“Perhaps a spot of fishing.” Bodgie said to himself, trying to block out the continuous racket of the whelps hideous wailing in the background.
It took all of three seconds or so of deliberations before he decided that one bad idea was as good as another and since he was always short on ideas he may as well go with the first one.
Fishing it was then.
He didn’t bother telling his missus where he would going, she’d only take the opportunity to call him a lazy loafer and box him around the ears so he quietly slipped out the burrow door and scampered through the now muddy streets of Snotsville to where he kept his fishing pole hidden.
He passed Snozgrot’s missus and a horde of her whelps as he made his way.
“Lovely day, Mrs. Snozgrot. Good the rain has stopped.”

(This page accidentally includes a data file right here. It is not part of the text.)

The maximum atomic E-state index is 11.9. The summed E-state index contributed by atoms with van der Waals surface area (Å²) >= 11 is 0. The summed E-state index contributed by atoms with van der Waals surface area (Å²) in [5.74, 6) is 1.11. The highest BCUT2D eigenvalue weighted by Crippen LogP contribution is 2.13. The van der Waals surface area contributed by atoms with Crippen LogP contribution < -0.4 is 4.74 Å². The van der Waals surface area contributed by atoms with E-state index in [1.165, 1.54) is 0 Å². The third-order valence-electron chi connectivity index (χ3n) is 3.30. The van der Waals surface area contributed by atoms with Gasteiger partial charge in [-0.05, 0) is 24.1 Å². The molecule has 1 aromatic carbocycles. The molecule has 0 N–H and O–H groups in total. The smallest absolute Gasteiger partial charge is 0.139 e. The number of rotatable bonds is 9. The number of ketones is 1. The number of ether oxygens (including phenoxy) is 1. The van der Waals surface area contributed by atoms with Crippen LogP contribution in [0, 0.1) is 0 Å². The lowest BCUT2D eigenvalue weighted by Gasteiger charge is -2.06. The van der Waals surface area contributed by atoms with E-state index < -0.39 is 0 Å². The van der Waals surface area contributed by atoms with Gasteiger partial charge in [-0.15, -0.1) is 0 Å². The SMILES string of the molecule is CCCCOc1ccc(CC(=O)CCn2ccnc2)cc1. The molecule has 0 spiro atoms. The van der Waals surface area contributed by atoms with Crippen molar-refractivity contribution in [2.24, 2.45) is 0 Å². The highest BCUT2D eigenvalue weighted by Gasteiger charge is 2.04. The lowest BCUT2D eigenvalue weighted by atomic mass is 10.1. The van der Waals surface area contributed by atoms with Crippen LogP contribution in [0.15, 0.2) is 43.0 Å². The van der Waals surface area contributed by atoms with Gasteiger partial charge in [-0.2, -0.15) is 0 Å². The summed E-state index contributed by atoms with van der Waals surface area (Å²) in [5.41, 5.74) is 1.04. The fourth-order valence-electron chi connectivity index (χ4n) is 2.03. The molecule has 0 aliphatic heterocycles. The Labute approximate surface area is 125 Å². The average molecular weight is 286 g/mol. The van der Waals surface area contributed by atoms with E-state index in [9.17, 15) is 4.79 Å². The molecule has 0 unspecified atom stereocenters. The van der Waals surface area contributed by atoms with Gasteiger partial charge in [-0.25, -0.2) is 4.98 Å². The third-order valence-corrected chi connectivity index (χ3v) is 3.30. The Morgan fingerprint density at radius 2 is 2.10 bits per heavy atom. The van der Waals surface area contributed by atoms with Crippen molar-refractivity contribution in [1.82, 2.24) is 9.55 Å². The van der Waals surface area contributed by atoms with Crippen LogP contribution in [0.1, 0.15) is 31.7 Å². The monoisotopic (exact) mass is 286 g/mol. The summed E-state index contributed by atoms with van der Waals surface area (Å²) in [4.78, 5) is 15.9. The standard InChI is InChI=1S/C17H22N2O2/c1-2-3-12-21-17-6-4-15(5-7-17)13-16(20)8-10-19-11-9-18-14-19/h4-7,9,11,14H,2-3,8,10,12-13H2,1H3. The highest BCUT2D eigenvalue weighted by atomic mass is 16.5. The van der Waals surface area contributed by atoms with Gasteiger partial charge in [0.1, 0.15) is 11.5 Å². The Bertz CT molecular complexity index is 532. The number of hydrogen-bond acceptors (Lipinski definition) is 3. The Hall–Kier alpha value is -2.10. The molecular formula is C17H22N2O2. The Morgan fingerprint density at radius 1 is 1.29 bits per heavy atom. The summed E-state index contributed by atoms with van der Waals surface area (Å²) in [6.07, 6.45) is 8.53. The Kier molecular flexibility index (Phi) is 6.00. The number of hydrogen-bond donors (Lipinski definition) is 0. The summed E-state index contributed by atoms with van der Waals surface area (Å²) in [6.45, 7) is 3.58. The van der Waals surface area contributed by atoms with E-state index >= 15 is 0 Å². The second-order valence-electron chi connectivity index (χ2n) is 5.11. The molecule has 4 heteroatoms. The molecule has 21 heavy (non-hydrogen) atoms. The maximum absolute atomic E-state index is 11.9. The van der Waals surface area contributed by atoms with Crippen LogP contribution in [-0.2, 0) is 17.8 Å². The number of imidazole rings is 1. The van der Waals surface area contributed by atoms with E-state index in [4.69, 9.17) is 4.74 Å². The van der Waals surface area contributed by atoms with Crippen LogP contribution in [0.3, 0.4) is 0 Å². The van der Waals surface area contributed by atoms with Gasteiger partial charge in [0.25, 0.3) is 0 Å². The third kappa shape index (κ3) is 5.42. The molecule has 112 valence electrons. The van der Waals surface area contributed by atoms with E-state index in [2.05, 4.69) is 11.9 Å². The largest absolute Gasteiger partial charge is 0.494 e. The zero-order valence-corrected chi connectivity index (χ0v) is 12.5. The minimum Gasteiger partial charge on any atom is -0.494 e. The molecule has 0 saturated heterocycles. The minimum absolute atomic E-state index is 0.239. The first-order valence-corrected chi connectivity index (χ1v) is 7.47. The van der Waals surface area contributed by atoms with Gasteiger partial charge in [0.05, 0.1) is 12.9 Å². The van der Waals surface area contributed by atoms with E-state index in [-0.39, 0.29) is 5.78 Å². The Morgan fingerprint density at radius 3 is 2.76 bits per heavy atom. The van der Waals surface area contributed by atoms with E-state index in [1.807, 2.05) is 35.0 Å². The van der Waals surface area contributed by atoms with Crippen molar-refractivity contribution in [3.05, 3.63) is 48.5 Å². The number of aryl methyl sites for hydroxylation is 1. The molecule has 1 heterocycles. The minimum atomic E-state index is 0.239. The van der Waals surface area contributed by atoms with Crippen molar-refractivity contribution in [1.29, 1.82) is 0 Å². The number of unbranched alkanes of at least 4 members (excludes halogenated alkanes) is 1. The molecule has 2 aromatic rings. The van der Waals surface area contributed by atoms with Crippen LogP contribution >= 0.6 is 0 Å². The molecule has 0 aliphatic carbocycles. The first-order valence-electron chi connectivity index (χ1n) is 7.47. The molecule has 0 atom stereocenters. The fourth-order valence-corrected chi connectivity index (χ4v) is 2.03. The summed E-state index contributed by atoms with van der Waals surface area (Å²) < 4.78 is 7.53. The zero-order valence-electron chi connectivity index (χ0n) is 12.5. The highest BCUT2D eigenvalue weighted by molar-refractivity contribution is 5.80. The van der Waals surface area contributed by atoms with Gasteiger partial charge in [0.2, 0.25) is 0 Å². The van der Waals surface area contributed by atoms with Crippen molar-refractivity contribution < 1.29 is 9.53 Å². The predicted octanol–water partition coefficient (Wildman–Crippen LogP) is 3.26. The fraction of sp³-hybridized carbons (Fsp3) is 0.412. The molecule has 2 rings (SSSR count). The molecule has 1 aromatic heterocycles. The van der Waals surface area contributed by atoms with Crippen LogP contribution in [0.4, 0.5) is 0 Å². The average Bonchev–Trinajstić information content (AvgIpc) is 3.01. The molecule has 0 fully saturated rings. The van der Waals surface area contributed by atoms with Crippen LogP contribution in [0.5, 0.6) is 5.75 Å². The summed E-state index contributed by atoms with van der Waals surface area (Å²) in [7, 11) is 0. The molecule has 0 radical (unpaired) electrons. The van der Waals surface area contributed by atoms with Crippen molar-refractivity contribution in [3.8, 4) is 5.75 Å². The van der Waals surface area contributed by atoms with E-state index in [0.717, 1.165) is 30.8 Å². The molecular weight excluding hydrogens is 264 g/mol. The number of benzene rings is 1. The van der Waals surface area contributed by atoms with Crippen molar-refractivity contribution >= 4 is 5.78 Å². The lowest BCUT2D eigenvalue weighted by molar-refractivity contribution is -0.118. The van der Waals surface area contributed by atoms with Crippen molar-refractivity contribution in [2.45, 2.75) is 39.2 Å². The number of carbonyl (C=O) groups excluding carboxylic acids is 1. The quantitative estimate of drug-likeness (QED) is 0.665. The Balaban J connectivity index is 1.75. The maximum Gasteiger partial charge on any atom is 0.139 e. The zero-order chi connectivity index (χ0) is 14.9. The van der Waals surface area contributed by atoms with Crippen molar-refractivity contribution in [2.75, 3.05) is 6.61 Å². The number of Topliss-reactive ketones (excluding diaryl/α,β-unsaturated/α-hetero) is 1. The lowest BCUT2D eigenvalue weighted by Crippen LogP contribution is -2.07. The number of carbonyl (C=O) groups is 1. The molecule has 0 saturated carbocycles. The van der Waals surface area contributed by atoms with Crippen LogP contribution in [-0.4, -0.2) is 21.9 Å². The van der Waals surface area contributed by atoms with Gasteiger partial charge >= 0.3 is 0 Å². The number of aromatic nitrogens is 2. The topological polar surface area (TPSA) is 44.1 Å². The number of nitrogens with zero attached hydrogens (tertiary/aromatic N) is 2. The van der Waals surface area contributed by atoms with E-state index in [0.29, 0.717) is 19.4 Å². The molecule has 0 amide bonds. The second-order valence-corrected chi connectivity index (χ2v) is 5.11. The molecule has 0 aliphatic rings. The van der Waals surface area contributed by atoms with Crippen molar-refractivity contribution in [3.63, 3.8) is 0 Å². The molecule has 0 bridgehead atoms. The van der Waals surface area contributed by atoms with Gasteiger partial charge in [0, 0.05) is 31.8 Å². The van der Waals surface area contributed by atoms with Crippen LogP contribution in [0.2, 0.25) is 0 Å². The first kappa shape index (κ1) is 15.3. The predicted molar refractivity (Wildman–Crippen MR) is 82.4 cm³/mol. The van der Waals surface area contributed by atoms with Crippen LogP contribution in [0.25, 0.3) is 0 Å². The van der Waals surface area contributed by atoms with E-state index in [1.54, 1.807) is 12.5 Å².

“Go die in a fire.” Replied the warbling lump of fat and gristle as she swayed left and right along the footpath.
Bodgie grinned inwardly at her warmth. “Still go it Bodgie my boy.” He whispered and held himself a little straighter, which meant his knuckles only brushed the ground rather than dragging furrows in it.
He found the sewerage pit where he had hidden his fishing pole; he’d learned not to keep it at home as the missus knew full well that a long, whippy pole made a perfect lash with which to beat annoying spouses. He checked his pockets for bait, the half-eaten sausages and attendant maggots would do fine down at the creek.
Bodgie began to feel happier straight away. He wasn’t at home or work and the chances of him being hit, beaten or bitten had decreased dramatically as a result; life was good.